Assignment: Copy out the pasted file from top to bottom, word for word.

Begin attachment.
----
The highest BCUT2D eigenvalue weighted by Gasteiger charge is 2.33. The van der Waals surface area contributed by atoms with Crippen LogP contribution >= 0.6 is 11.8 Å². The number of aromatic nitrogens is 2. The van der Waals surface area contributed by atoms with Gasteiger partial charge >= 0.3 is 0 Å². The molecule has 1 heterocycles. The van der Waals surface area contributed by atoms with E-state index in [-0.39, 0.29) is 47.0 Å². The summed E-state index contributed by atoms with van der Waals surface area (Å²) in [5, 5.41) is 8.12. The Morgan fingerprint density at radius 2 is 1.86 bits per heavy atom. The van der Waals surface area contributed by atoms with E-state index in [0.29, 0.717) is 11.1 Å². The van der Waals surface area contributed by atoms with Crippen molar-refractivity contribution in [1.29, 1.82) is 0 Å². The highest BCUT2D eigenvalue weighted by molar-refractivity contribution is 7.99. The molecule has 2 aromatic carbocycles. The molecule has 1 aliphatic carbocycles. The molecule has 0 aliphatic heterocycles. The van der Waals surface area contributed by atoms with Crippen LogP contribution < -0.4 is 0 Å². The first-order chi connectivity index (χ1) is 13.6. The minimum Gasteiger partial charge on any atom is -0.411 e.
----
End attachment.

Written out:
The highest BCUT2D eigenvalue weighted by Gasteiger charge is 2.33. The van der Waals surface area contributed by atoms with Crippen LogP contribution >= 0.6 is 11.8 Å². The number of aromatic nitrogens is 2. The van der Waals surface area contributed by atoms with Gasteiger partial charge >= 0.3 is 0 Å². The molecule has 1 heterocycles. The van der Waals surface area contributed by atoms with E-state index in [-0.39, 0.29) is 47.0 Å². The summed E-state index contributed by atoms with van der Waals surface area (Å²) in [5, 5.41) is 8.12. The Morgan fingerprint density at radius 2 is 1.86 bits per heavy atom. The van der Waals surface area contributed by atoms with E-state index in [0.29, 0.717) is 11.1 Å². The van der Waals surface area contributed by atoms with Crippen molar-refractivity contribution in [1.29, 1.82) is 0 Å². The highest BCUT2D eigenvalue weighted by molar-refractivity contribution is 7.99. The molecule has 2 aromatic carbocycles. The molecule has 1 aliphatic carbocycles. The molecule has 0 aliphatic heterocycles. The van der Waals surface area contributed by atoms with Crippen LogP contribution < -0.4 is 0 Å². The first-order chi connectivity index (χ1) is 13.6. The minimum Gasteiger partial charge on any atom is -0.411 e.